City generous with its support for seniors
STATE Deputy Health Director Susan Jackson's "Gathering Place" column yesterday
, regarding the Lanakila Meals on Wheels, implied that the city was responsible for the group's fiscal shortfall. In fact, the cause of the problem was the governor's late release of money appropriated by the Legislature, money that was available on July 1, 2006, but not released until November.
By contrast, the city has been very supportive of Lanakila Meals on Wheels. We've awarded $825,000 to $1 million a year to Lanakila. Mayor Mufi Hannemann has supported the annual March for Meals since its inception in 2005. He personally led the march this year at the invitation of the program, alongside Central Pacific Bank and Island Insurance which spearheaded the fundraising campaign.
Moreover, the city allocates $6 million a year in federal- and state-financed services for seniors. We partner with more than 15 nonprofit agencies to provide services to our kupuna, especially those who cannot live at home without assistance. Services include case management, bathing, chore and homemaker services, adult day care, transportation and attendant care, as well as home-delivered meals.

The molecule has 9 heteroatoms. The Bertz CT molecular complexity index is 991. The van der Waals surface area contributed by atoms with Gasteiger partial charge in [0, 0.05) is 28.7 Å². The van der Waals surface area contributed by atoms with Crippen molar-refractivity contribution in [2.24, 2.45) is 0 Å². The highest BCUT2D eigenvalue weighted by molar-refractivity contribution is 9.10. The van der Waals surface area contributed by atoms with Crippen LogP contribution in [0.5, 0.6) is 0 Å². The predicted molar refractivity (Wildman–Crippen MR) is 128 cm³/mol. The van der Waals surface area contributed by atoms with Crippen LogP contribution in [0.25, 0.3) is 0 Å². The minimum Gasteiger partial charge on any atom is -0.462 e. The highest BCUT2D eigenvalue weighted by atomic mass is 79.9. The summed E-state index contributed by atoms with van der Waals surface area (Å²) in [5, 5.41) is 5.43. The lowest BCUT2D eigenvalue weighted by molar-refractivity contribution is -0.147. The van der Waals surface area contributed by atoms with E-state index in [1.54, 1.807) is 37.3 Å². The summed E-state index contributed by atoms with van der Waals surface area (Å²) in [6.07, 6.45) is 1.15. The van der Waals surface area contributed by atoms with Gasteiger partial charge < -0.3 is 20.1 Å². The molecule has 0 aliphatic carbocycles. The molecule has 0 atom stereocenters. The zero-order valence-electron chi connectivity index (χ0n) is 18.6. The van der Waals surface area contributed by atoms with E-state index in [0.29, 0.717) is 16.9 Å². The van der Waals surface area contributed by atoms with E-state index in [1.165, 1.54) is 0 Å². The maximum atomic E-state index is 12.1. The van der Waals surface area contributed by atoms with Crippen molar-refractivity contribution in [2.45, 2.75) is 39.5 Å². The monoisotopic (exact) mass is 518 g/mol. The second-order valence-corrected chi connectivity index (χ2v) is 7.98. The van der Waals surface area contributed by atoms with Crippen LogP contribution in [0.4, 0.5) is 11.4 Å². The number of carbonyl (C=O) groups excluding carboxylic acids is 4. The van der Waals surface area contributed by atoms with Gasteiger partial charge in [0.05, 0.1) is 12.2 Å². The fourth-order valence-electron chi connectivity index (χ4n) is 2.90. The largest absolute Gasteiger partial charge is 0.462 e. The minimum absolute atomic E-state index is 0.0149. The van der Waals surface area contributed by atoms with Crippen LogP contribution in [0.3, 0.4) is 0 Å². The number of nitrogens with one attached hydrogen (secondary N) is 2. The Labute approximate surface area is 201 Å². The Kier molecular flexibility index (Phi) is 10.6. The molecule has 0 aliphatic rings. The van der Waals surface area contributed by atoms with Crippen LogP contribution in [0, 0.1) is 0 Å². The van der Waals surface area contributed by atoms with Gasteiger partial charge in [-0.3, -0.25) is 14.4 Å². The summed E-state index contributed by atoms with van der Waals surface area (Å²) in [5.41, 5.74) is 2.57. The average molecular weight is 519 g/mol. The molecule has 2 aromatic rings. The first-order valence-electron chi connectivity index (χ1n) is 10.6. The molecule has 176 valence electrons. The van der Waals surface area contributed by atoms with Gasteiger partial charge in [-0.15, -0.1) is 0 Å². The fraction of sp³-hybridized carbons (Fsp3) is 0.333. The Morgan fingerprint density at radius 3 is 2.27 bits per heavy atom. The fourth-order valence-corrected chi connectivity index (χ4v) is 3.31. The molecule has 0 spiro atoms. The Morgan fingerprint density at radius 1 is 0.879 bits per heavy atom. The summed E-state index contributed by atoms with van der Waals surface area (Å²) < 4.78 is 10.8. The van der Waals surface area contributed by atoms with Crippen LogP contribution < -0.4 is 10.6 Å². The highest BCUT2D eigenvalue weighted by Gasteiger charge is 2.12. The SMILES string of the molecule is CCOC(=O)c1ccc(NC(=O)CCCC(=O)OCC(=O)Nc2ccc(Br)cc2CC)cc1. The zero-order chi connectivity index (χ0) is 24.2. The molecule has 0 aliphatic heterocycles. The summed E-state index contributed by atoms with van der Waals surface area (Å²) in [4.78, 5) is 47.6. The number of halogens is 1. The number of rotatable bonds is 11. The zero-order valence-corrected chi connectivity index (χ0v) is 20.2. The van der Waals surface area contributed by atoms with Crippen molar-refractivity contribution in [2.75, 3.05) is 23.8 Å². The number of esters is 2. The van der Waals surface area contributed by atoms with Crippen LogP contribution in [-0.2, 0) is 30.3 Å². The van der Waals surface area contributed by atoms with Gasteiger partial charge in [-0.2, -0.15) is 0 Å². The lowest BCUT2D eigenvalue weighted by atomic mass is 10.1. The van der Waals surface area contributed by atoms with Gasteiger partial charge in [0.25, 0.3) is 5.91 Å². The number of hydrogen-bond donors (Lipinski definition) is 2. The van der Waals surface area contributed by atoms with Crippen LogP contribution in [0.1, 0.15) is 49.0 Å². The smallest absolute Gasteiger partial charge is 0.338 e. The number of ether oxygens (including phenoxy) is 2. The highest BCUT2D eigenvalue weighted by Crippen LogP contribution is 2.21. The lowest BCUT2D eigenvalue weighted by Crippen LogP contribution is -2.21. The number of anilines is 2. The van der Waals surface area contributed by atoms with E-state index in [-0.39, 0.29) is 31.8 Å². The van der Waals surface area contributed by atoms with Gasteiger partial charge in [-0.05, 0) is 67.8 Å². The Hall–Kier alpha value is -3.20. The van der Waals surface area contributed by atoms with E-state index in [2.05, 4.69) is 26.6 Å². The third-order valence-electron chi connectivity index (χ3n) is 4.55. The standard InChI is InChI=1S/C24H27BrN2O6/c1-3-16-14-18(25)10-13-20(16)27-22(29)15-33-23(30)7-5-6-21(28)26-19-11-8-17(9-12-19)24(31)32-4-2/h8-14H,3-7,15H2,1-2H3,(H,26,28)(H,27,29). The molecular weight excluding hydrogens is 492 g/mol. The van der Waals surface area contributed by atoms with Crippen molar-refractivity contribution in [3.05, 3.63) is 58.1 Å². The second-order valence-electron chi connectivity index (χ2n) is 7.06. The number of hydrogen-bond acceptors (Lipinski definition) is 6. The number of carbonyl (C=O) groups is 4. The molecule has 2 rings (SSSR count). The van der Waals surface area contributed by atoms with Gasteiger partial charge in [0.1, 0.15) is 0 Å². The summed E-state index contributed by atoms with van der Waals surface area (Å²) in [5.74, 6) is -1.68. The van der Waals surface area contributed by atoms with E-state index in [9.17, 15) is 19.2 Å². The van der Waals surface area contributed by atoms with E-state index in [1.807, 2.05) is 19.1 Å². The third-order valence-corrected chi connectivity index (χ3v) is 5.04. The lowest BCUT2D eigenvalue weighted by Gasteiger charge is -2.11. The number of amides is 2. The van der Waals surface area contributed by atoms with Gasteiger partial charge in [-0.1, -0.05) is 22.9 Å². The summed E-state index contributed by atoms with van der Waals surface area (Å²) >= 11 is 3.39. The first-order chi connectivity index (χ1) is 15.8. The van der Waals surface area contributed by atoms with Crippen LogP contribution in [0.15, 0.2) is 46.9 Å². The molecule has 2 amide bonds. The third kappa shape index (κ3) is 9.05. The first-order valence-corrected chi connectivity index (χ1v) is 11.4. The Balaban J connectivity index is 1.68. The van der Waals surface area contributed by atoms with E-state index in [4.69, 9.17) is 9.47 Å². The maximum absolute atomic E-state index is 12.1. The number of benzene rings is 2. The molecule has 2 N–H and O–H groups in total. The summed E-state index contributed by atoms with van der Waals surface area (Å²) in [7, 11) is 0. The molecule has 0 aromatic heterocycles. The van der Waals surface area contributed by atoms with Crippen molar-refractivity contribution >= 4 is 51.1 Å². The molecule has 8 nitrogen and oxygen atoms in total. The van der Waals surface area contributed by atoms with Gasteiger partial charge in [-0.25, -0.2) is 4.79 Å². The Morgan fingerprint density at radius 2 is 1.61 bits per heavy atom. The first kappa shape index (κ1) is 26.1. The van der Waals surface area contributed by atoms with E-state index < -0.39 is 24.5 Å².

We also make available legal services for abused elders; community dining programs, nutrition counseling and education; housing assistance; health maintenance; and interpretation and translation services to help people live in their communities rather than institutions. We provide counseling, case management and respite care services to family caregivers, so they may continue to support their loved ones.
WE ARE pleased to see the attention being drawn to the need for more senior services. Thanks to the diligent and persistent efforts of community groups like the Hawaii Aging Advocates Coalition, Hawaii Alliance for Retired Americans, AARP Hawaii, Kokua Council, Catholic Charities Hawaii and the Healthcare Association of Hawaii, we have secured the additional state funding for senior services. While we're appreciative of the enactment of Senate Bill 1916, which, as Jackson pointed out, provided additional money for services for the elderly, this legislation was not introduced by the state administration, but was the result of the combined efforts of these community groups and our legislators.
This year's Legislature deserves hearty congratulations for appropriating an additional $895,000. Rather than attempting to pin blame on the city, the Department of Health should instead be encouraging the governor to release this much-needed money on a more timely basis so that our hard-pressed nonprofit providers don't have to struggle to serve the elderly while they await their state support.
Debbie Kim Morikawa is the director of the city Department of Community Services.